Backbench Labour MP Jeremy Corbyn, an early champion of gay rights in Parliament, has entered the race to become leader of the Labour party.
Mr Corbyn, who has been the Member of Parliament for Islington North since 1983, declared his surprise candidacy for the leadership vacancy left after the resignation of Ed Miliband.
Following a number of high-profile withdrawals from the contest, the only remaining candidates were Andy Burnham, Yvette Cooper, Liz Kendall and Mary Creagh – but Mr Corbyn has now thrown his hat in the ring.
The left-wing MP is a serial rebel, breaking with party line on a number of occasions on issues including austerity.
Mr Corbyn is a less well-known figure than those currently in the race, but has voted unwaveringly in favour of nearly every piece of LGBT rights legislation since the 1980s – though he missed the vote on the repeal of Section 28 in 2003.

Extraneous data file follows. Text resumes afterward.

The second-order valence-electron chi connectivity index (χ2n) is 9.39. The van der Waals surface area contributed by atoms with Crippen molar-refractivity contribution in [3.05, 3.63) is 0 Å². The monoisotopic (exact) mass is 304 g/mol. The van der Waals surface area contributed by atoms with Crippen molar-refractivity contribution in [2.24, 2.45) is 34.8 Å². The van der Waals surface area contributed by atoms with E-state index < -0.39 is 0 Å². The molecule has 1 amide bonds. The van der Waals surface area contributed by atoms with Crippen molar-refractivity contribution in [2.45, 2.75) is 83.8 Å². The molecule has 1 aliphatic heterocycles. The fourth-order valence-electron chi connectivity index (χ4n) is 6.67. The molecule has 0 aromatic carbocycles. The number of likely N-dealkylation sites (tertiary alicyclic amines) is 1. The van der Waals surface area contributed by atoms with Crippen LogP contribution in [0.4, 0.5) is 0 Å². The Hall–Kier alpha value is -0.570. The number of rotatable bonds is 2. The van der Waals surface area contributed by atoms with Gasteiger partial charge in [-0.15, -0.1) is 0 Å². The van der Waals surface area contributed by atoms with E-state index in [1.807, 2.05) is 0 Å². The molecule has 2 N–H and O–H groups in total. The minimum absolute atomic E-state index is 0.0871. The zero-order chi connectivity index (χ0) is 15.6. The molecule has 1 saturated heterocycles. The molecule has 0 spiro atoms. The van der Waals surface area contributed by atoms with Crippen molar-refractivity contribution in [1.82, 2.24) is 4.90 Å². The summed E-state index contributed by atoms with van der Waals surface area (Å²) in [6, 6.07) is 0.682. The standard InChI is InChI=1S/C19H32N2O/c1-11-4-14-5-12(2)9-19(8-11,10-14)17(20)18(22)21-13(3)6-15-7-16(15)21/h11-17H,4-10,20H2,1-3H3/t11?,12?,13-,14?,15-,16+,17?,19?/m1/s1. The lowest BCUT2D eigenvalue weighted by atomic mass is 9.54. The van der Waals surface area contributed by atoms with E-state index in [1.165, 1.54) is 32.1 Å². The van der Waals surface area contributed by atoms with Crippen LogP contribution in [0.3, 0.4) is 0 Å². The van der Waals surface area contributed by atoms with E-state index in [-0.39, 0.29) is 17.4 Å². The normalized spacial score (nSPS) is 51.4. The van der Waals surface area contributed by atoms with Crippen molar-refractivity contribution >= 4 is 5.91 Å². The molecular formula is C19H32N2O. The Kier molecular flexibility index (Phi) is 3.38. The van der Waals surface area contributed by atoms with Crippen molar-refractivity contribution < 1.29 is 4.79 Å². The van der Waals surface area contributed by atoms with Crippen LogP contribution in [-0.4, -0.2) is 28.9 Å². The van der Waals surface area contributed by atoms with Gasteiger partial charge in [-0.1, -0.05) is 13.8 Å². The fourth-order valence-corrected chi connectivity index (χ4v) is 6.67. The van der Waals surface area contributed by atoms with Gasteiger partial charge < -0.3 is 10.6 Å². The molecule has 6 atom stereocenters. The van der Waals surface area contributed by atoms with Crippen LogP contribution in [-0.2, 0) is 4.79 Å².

He broke ranks with his own party back in 1998 – as the only Labour MP to support a Lib Dem amendment that would have outlawed discrimination based on sexuality, long before 2007’s Equality Act was introduced.
Earlier this year he was a signatory to a motion calling on the Russian government “to end the restriction of freedoms and persecution of the LGBTQ community and instead work towards ensuring that all Russian citizens are given fair opportunities in all sectors of society”.
He is also one of the signatories to an EDM this week, calling on the government to take action “immediately in Northern Ireland, the only part of the UK and the island of Ireland where same-sex couples will still be barred from availing of their civil liberties”.
Announcing his campaign, Mr Corbyn said: “This decision to stand is in response to an overwhelming call by Labour Party members who want to see a broader range of candidates and a thorough debate about the future of the party.
“I am standing to give Labour Party members a voice in this debate.
However, he will have to convince 35 MPs to back him in order to get a place on the official ballot in September.
Mr Corbyn added: “We are taking it step by step, and if we get on the ballot paper that’s a good start.”